Facebook: Why Some are Choosing to Leave the Social Site Behind
Most wouldn't dare dream of leaving their favorite social media networking site: Facebook. Yet a new study takes a more in-depth look into how some people are able to leave the site behind and never look back.
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As Facebook remains the largest online social networking website founded in February 2004 by Mark Zuckerberg and fellow Harvard students, various reports show that some are permanently deactivating their accounts for various reasons, including lack of privacy, a loss of self-identity and other factors.
According to researcher Stefan Stieger, Ph.D. and coauthors from the University of Vienna, Austria, they compared more than 300 Facebook quitters to about an equal number of Facebook users, after which they recorded the participant's responses to assess measures focused on their level of concern regarding overall privacy, their tendency toward Internet addiction and personal traits such as extraversion, agreeableness, conscientiousness and neuroticism, according to background information via the study.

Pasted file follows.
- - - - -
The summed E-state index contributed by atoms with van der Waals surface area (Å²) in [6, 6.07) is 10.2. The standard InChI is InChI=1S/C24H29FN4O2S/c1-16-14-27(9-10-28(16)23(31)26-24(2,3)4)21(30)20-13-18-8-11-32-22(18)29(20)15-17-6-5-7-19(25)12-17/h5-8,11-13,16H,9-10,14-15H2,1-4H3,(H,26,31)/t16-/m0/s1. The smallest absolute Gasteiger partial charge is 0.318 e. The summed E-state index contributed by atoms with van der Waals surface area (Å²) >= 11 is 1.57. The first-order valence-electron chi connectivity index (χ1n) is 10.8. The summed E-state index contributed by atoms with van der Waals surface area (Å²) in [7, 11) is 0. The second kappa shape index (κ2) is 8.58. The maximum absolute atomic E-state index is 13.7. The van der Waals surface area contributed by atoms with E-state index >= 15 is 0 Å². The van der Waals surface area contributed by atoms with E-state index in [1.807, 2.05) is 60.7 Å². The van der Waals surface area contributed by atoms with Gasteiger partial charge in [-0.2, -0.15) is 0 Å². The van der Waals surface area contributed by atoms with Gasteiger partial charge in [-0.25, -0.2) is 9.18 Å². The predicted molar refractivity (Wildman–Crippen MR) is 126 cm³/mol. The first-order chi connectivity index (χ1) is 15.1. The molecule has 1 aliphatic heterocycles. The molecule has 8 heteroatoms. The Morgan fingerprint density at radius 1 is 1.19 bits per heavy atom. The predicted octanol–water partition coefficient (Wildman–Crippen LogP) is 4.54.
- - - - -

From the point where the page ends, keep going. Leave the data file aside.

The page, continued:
"Given high profile stories such as WikiLeaks and the recent NSA surveillance reports, individual citizens are becoming increasingly more wary of cyber-related privacy concerns," Brenda K. Wiederhold, PhD, MBA, BCIA, Editor-in-Chief ofCyberpsychology, Behavior, and Social Networking, from the Interactive Media Institute, San Diego, CA said, via a press release. "With photo tags, profiling, and internet dependency issues, research such as Professor Stieger's is very timely."
The authors report these and other differences that distinguish those who decide to delete their Facebook accounts as a result of privacy, self-identity and other factors via the article "Who Commits Virtual Identity Suicide? Differences in Privacy Concerns, Internet Addiction and Personality Between Facebook User Quitters."
More information regarding this article and study background can be found via a special issue of Cyberpsychology, Behavior and Social Networking.